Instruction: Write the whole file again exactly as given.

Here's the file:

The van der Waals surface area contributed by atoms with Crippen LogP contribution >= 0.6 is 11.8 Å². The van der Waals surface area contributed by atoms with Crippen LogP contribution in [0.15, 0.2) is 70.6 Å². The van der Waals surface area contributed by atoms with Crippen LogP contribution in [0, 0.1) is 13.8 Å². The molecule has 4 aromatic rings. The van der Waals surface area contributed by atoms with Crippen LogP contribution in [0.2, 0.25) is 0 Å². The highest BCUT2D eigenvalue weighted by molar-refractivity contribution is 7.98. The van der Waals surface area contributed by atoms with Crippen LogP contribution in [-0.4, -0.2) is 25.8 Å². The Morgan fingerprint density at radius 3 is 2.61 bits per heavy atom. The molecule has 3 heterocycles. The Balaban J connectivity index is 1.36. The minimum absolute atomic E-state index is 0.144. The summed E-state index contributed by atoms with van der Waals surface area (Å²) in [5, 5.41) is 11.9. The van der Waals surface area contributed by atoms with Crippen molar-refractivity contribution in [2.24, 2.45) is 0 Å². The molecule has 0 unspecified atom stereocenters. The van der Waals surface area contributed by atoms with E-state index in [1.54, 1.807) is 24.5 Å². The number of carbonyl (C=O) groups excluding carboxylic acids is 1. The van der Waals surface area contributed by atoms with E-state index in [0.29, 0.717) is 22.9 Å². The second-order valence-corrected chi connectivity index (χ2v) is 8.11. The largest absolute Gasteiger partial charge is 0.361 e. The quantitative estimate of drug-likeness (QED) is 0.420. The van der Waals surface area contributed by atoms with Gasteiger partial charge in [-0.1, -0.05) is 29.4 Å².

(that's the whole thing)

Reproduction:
The van der Waals surface area contributed by atoms with Crippen LogP contribution >= 0.6 is 11.8 Å². The van der Waals surface area contributed by atoms with Crippen LogP contribution in [0.15, 0.2) is 70.6 Å². The van der Waals surface area contributed by atoms with Crippen LogP contribution in [0, 0.1) is 13.8 Å². The molecule has 4 aromatic rings. The van der Waals surface area contributed by atoms with Crippen LogP contribution in [0.2, 0.25) is 0 Å². The highest BCUT2D eigenvalue weighted by molar-refractivity contribution is 7.98. The van der Waals surface area contributed by atoms with Crippen LogP contribution in [-0.4, -0.2) is 25.8 Å². The Morgan fingerprint density at radius 3 is 2.61 bits per heavy atom. The molecule has 3 heterocycles. The Balaban J connectivity index is 1.36. The minimum absolute atomic E-state index is 0.144. The summed E-state index contributed by atoms with van der Waals surface area (Å²) in [5, 5.41) is 11.9. The van der Waals surface area contributed by atoms with Crippen molar-refractivity contribution in [2.24, 2.45) is 0 Å². The molecule has 0 unspecified atom stereocenters. The van der Waals surface area contributed by atoms with E-state index in [1.54, 1.807) is 24.5 Å². The number of carbonyl (C=O) groups excluding carboxylic acids is 1. The van der Waals surface area contributed by atoms with E-state index in [0.29, 0.717) is 22.9 Å². The second-order valence-corrected chi connectivity index (χ2v) is 8.11. The largest absolute Gasteiger partial charge is 0.361 e. The quantitative estimate of drug-likeness (QED) is 0.420. The van der Waals surface area contributed by atoms with Gasteiger partial charge in [-0.1, -0.05) is 29.4 Å².